DIY Wood Backdrop: My Fail and Success Story

Pinterest projects. Some are great and some are fails, right? I found several pins for a DIY wood backdrop, but somehow still managed to completely ruin it and had to throw them all out. It was quite sad. So… even though I didn’t intend on making my own post on this, I would really hate to see someone else fail like I did! Because I eventually did get it right!

So. Mistakes I made the first time around: 

  1. I bought too dark of stain (Rust-oleum American Walnut)
  2. I used a large roller for the stain instead of a rag (or brush)
  3. I painted white too heavily on the back so it dripped onto the other side
  4. I did not wear gloves grrr

The NEXT time around, I did things differently. Here’s what you’ll need:

  1. (22) 8 foot planks with a 2″ width– Lowes for $3 each. Make SURE to not get warped boards!
  2. Stain. I bought Minwax in Special Walnut 224- $8
  3. Paint if you want it to be double-sided (why not?!) I used Pebble Grey in Interior Flat from Walmart- $8 (Just so you know, white wash stain does not work for white)
  4. A rag for staining. I used a small old towel (or a brush would work)
  5. A paint roller and tray for other side’s paint (miniature ones are perfect!)
  6. A large tarp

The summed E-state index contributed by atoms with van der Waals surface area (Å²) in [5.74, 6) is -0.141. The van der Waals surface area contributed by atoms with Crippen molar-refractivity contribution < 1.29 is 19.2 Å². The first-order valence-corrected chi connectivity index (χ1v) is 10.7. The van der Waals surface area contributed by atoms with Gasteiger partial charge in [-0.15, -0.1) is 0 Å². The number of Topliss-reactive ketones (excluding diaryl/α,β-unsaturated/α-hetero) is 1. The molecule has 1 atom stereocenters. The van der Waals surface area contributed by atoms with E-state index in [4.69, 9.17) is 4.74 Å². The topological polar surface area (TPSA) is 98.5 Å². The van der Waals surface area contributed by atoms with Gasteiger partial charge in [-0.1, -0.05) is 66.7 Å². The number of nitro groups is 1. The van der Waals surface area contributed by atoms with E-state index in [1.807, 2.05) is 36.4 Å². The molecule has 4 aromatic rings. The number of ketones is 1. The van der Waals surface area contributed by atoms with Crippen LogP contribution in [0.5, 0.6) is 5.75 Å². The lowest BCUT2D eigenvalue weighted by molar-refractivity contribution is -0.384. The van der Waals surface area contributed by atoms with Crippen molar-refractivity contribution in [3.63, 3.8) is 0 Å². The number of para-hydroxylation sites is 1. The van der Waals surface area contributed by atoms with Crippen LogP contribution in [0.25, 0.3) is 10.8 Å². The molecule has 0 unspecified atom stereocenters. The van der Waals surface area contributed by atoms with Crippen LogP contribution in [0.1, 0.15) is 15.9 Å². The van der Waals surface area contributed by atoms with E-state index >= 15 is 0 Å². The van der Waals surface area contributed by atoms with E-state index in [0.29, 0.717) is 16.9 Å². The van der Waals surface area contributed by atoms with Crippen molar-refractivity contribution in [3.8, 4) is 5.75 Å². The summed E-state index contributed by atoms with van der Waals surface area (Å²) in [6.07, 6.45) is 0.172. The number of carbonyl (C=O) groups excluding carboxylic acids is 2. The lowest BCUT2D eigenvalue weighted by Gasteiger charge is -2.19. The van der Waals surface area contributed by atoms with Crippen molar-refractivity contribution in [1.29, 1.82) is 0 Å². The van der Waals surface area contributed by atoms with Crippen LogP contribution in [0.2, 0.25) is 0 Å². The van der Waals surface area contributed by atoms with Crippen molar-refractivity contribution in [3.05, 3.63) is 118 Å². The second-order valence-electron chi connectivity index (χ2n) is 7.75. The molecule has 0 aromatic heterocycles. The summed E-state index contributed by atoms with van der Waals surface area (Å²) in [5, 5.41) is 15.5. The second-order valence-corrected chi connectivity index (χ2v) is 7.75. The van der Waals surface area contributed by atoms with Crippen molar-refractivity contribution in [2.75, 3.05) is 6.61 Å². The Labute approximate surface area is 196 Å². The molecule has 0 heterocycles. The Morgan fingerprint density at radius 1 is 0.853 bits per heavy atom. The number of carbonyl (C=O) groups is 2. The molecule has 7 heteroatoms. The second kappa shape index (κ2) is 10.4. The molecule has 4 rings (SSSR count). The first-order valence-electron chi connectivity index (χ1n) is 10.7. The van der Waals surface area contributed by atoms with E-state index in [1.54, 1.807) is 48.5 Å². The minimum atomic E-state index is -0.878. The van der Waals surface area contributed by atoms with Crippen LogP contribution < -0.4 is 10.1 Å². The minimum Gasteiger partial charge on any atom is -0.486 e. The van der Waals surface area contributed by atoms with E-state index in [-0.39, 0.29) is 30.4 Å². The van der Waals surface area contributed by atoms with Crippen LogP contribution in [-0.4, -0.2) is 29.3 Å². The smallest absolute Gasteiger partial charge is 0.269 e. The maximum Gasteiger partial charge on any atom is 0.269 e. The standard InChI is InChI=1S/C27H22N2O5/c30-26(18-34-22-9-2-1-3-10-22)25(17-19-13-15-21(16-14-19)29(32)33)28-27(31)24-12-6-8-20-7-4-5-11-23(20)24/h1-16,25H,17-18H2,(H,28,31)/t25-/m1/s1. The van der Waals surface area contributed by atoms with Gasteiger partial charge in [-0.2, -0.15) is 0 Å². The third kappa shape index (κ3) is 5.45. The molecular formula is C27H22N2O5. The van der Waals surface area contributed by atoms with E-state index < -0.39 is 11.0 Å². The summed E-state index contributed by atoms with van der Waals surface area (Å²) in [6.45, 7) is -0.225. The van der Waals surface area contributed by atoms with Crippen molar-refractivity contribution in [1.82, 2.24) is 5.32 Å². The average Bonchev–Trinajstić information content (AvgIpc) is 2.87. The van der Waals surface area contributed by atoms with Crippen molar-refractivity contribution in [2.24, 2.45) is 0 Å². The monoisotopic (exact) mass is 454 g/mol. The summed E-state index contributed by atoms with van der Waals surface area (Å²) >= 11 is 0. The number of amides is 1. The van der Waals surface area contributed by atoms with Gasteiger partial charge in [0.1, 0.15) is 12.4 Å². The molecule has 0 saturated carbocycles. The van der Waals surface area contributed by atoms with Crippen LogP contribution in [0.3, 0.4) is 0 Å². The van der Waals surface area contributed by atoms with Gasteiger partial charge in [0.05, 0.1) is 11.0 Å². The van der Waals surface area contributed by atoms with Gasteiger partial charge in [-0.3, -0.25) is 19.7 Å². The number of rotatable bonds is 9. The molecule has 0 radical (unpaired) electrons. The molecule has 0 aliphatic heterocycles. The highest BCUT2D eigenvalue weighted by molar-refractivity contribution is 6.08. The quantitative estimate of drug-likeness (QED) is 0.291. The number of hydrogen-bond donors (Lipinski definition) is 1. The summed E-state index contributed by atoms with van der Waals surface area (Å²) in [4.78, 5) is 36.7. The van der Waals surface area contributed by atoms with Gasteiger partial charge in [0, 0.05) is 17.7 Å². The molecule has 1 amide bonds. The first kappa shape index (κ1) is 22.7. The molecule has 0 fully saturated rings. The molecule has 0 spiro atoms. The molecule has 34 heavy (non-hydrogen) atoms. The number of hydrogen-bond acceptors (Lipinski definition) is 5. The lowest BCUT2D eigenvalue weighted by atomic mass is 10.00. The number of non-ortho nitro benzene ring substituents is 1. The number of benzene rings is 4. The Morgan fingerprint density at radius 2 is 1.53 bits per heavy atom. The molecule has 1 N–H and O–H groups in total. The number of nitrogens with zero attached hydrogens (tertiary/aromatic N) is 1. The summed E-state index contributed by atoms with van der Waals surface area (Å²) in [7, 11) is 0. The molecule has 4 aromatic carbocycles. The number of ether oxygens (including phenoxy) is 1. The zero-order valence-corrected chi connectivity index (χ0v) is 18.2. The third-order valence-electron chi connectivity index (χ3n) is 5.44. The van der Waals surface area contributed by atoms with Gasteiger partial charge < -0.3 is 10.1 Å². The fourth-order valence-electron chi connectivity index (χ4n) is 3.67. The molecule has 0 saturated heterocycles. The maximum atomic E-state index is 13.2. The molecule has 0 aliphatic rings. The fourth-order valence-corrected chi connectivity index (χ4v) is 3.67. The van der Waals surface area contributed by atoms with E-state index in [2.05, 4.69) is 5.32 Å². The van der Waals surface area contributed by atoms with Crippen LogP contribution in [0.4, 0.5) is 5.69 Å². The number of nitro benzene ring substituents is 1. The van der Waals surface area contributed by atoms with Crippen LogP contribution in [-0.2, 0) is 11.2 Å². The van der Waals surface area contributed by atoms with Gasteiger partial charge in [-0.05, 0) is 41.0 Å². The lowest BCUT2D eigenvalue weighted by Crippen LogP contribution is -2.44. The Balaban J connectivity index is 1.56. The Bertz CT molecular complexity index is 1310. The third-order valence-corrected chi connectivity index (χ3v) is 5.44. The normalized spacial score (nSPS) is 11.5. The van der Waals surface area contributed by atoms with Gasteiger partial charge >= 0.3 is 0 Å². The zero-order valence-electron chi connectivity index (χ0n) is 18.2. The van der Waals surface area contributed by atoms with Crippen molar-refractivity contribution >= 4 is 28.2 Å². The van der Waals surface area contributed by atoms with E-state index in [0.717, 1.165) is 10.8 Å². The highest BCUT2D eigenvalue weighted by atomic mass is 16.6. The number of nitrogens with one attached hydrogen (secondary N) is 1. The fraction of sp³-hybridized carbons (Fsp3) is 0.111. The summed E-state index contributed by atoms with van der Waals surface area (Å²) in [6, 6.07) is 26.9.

7. Two curtain hooks for mounting boards
  8. One spare board to mount the others
  9. Disposable gloves!

Ready to start!

  1. Set up the tarp and line up all your boards on it.
  2. Wear grungy clothes and put those gloves on!
  3. Note– I did not think the boards needed sanded because they were pretty smooth already but some suggest it.
  4. I started with the stain. Use a rag to dip in the stain, then rub on liberally.
  5. Wait 2-3 hours to dry before second coat. Two coats was perfect.
  6. Once dry, flip the boards over and paint if you want another side. I did two coats of Pebble grey and made sure not to over-saturate the roller so it wouldn’t drip down this time.
  7. I allowed all the boards to air dry for at least three days before transporting them to my studio.
  8. Once in the studio, I lined them all up how I wanted on the floor (unattached) and for the wall section, we screwed in two curtain hooks that held a scrap board across, which supported all the stained boards (see pictures).

And there you have it! I am pretty pleased with it. Instead of spending over $100 on a vinyl wood backdrop, I spent $82 on a real wood backdrop that will provide a much better result. I really hope you learn from my mistakes and are successful in your project!


The BAD stain and the BAD result– it covered all the wood grain! Hello, that was kind of the point

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The GOOD stain and the GOOD result!

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Here is the finished product! (iPhone pictures- will update professional ones later)

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Example photo taken with my daughter! (Again, iPhone, sorry)


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